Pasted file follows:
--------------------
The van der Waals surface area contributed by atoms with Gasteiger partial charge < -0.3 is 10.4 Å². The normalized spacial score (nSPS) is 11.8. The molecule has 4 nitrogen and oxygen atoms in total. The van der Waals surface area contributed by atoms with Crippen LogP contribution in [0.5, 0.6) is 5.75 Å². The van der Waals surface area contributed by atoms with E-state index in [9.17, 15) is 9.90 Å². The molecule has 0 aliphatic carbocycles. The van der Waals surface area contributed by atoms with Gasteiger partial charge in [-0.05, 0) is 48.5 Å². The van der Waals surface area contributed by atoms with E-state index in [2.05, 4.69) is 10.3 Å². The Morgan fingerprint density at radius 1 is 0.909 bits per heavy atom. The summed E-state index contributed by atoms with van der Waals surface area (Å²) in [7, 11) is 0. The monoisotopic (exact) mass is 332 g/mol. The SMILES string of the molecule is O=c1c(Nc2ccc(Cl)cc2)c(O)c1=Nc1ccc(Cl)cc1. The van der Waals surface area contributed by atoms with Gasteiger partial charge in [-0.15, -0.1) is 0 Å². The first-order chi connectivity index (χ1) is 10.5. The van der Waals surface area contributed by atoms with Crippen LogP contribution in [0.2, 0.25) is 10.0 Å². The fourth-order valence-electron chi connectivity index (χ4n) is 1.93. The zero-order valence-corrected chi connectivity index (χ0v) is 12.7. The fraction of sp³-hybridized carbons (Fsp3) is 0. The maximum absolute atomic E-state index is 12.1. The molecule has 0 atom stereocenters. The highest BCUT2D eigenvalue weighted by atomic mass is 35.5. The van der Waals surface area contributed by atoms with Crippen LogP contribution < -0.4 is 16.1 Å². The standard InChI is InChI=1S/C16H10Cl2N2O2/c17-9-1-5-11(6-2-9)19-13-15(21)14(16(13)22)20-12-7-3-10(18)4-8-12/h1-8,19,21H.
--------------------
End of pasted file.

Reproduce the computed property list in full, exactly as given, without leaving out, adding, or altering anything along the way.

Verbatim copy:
The van der Waals surface area contributed by atoms with Gasteiger partial charge < -0.3 is 10.4 Å². The normalized spacial score (nSPS) is 11.8. The molecule has 4 nitrogen and oxygen atoms in total. The van der Waals surface area contributed by atoms with Crippen LogP contribution in [0.5, 0.6) is 5.75 Å². The van der Waals surface area contributed by atoms with E-state index in [9.17, 15) is 9.90 Å². The molecule has 0 aliphatic carbocycles. The van der Waals surface area contributed by atoms with Gasteiger partial charge in [-0.05, 0) is 48.5 Å². The van der Waals surface area contributed by atoms with E-state index in [2.05, 4.69) is 10.3 Å². The Morgan fingerprint density at radius 1 is 0.909 bits per heavy atom. The summed E-state index contributed by atoms with van der Waals surface area (Å²) in [7, 11) is 0. The monoisotopic (exact) mass is 332 g/mol. The SMILES string of the molecule is O=c1c(Nc2ccc(Cl)cc2)c(O)c1=Nc1ccc(Cl)cc1. The van der Waals surface area contributed by atoms with Gasteiger partial charge in [-0.15, -0.1) is 0 Å². The first-order chi connectivity index (χ1) is 10.5. The van der Waals surface area contributed by atoms with Crippen LogP contribution in [0.2, 0.25) is 10.0 Å². The fourth-order valence-electron chi connectivity index (χ4n) is 1.93. The zero-order valence-corrected chi connectivity index (χ0v) is 12.7. The fraction of sp³-hybridized carbons (Fsp3) is 0. The maximum absolute atomic E-state index is 12.1. The molecule has 0 atom stereocenters. The highest BCUT2D eigenvalue weighted by atomic mass is 35.5. The van der Waals surface area contributed by atoms with Crippen LogP contribution < -0.4 is 16.1 Å². The standard InChI is InChI=1S/C16H10Cl2N2O2/c17-9-1-5-11(6-2-9)19-13-15(21)14(16(13)22)20-12-7-3-10(18)4-8-12/h1-8,19,21H.